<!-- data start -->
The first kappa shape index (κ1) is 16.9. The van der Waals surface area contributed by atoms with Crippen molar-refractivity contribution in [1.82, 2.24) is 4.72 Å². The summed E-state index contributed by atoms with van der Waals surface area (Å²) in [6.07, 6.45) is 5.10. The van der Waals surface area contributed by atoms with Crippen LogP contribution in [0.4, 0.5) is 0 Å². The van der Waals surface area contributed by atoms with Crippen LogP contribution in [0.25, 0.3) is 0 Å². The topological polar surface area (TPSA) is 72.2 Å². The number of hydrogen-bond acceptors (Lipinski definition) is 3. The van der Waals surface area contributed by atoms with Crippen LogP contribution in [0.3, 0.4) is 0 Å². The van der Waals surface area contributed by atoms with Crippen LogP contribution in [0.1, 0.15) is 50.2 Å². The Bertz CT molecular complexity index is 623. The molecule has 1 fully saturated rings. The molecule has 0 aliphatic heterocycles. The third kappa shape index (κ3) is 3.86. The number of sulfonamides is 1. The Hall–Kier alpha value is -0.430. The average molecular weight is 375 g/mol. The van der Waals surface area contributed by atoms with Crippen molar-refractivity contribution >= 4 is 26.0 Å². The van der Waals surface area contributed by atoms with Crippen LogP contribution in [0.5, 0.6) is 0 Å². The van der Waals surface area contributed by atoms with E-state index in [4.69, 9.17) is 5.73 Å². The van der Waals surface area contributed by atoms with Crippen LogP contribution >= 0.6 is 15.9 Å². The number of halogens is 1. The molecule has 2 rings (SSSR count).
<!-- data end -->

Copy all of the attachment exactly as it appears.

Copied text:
The first kappa shape index (κ1) is 16.9. The van der Waals surface area contributed by atoms with Crippen molar-refractivity contribution in [1.82, 2.24) is 4.72 Å². The summed E-state index contributed by atoms with van der Waals surface area (Å²) in [6.07, 6.45) is 5.10. The van der Waals surface area contributed by atoms with Crippen LogP contribution in [0.4, 0.5) is 0 Å². The van der Waals surface area contributed by atoms with Crippen LogP contribution in [0.25, 0.3) is 0 Å². The topological polar surface area (TPSA) is 72.2 Å². The number of hydrogen-bond acceptors (Lipinski definition) is 3. The van der Waals surface area contributed by atoms with Crippen LogP contribution in [0.3, 0.4) is 0 Å². The van der Waals surface area contributed by atoms with Crippen LogP contribution in [0.1, 0.15) is 50.2 Å². The Bertz CT molecular complexity index is 623. The molecule has 1 fully saturated rings. The molecule has 0 aliphatic heterocycles. The third kappa shape index (κ3) is 3.86. The number of sulfonamides is 1. The Hall–Kier alpha value is -0.430. The average molecular weight is 375 g/mol. The van der Waals surface area contributed by atoms with Crippen molar-refractivity contribution >= 4 is 26.0 Å². The van der Waals surface area contributed by atoms with Crippen LogP contribution in [0.5, 0.6) is 0 Å². The van der Waals surface area contributed by atoms with E-state index in [4.69, 9.17) is 5.73 Å². The van der Waals surface area contributed by atoms with Crippen LogP contribution >= 0.6 is 15.9 Å². The number of halogens is 1. The molecule has 2 rings (SSSR count).